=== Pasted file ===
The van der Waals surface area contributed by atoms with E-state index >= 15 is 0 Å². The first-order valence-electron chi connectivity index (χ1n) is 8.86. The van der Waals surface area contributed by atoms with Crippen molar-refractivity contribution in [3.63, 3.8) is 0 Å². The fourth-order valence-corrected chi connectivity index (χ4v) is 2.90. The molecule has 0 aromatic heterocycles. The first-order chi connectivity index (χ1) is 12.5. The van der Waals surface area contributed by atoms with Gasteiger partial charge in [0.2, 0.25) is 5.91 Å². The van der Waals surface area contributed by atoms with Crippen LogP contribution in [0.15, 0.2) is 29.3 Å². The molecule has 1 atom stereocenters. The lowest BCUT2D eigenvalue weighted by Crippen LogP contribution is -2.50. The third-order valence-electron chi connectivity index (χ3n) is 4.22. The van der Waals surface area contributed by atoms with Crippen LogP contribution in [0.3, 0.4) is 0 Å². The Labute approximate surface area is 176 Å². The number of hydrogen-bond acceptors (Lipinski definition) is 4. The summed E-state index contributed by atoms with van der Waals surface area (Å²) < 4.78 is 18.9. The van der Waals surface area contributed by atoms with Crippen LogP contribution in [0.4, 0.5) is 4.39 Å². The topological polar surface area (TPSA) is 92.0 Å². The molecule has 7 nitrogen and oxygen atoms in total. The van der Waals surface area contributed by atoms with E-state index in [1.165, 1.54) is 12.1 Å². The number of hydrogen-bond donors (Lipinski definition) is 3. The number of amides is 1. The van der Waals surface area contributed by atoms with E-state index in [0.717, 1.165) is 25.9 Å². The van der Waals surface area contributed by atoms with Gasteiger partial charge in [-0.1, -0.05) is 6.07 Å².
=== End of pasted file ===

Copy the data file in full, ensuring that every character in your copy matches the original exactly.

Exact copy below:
The van der Waals surface area contributed by atoms with E-state index >= 15 is 0 Å². The first-order valence-electron chi connectivity index (χ1n) is 8.86. The van der Waals surface area contributed by atoms with Crippen molar-refractivity contribution in [3.63, 3.8) is 0 Å². The fourth-order valence-corrected chi connectivity index (χ4v) is 2.90. The molecule has 0 aromatic heterocycles. The first-order chi connectivity index (χ1) is 12.5. The van der Waals surface area contributed by atoms with Gasteiger partial charge in [0.2, 0.25) is 5.91 Å². The van der Waals surface area contributed by atoms with Crippen LogP contribution in [0.15, 0.2) is 29.3 Å². The molecule has 1 atom stereocenters. The lowest BCUT2D eigenvalue weighted by Crippen LogP contribution is -2.50. The third-order valence-electron chi connectivity index (χ3n) is 4.22. The van der Waals surface area contributed by atoms with Crippen LogP contribution in [0.3, 0.4) is 0 Å². The Labute approximate surface area is 176 Å². The number of hydrogen-bond acceptors (Lipinski definition) is 4. The summed E-state index contributed by atoms with van der Waals surface area (Å²) < 4.78 is 18.9. The van der Waals surface area contributed by atoms with Crippen LogP contribution in [0.4, 0.5) is 4.39 Å². The topological polar surface area (TPSA) is 92.0 Å². The molecule has 7 nitrogen and oxygen atoms in total. The van der Waals surface area contributed by atoms with E-state index in [1.165, 1.54) is 12.1 Å². The number of hydrogen-bond donors (Lipinski definition) is 3. The number of amides is 1. The van der Waals surface area contributed by atoms with E-state index in [0.717, 1.165) is 25.9 Å². The van der Waals surface area contributed by atoms with Gasteiger partial charge in [-0.1, -0.05) is 6.07 Å².